To determine whether women diagnosed with adenocarcinoma in situ (AIS) of the cervix are as well screened as healthy control women.
A case-control study was performed (307 cases, 1,228 controls) within a statewide registry. Cases consisted of women diagnosed with AIS on histology between 1995 and 2001. Screening histories were compiled from registry records. Variables of interest included number of previous negative Pap smears, time interval since last negative Pap smear, median time between previous negative Pap smears, proportion of negative Pap smears with an endocervical component and history of cervical abnormality.
Conditional logistic regression showed that cases and controls did not differ significantly in the number of previous negative smears or in the median time between previous negative smears. Decreasing time since last negative smear was protective against AIS, with controls more likely to have had a recent negative smear. There was no difference in the proportion of previous negative smears with an endocervical component between cases and controls; however, some complex temporal relationships were observed in the regression analysis.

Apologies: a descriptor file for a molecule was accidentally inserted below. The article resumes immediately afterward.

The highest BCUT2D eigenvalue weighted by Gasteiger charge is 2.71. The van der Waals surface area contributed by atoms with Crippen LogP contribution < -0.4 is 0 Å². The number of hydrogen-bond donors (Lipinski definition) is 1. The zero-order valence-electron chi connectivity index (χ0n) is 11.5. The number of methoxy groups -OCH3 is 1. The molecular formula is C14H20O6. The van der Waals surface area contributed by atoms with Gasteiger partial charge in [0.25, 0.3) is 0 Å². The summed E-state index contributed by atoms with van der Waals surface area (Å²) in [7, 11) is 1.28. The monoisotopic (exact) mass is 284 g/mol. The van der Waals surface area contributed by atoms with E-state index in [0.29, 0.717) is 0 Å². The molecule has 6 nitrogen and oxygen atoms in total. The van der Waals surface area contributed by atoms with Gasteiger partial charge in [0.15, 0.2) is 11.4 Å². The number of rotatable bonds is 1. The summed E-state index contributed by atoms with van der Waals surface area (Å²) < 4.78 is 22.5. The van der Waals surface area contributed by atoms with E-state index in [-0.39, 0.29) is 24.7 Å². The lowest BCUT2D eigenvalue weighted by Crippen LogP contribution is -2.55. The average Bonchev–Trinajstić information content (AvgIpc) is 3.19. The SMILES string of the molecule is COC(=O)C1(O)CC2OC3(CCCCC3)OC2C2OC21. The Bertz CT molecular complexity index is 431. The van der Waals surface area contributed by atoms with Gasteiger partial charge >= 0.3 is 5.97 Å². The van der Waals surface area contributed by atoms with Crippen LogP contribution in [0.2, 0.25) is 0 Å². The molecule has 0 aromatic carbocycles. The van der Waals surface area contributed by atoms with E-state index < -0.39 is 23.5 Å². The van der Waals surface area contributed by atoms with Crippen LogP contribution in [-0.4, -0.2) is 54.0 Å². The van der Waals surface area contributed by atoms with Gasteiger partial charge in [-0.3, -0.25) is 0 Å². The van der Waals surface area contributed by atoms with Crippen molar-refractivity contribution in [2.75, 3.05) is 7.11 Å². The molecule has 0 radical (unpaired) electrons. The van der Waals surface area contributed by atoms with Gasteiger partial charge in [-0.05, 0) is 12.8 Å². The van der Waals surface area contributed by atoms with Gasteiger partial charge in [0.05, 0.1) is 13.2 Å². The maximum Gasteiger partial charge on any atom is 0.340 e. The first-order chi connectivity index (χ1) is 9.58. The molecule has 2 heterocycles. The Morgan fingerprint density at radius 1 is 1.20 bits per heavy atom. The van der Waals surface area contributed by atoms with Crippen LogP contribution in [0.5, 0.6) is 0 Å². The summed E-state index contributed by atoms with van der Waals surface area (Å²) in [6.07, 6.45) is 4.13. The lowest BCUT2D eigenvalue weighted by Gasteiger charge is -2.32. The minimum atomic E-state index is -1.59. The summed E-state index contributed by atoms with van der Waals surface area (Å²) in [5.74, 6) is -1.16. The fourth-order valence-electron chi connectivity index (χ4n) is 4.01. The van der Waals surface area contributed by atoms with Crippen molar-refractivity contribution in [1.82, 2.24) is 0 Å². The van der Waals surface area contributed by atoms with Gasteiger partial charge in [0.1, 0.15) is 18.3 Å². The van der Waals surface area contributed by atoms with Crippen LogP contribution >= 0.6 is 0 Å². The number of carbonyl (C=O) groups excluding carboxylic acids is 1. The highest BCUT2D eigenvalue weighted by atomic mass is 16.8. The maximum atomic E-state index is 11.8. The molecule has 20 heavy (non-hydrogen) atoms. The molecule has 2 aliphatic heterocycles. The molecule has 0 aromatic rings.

Women who are diagnosed with AIS have a screening history similar to that of healthy, control women. The findings are consistent with the concept that AIS is predominantly a screening-detected disease.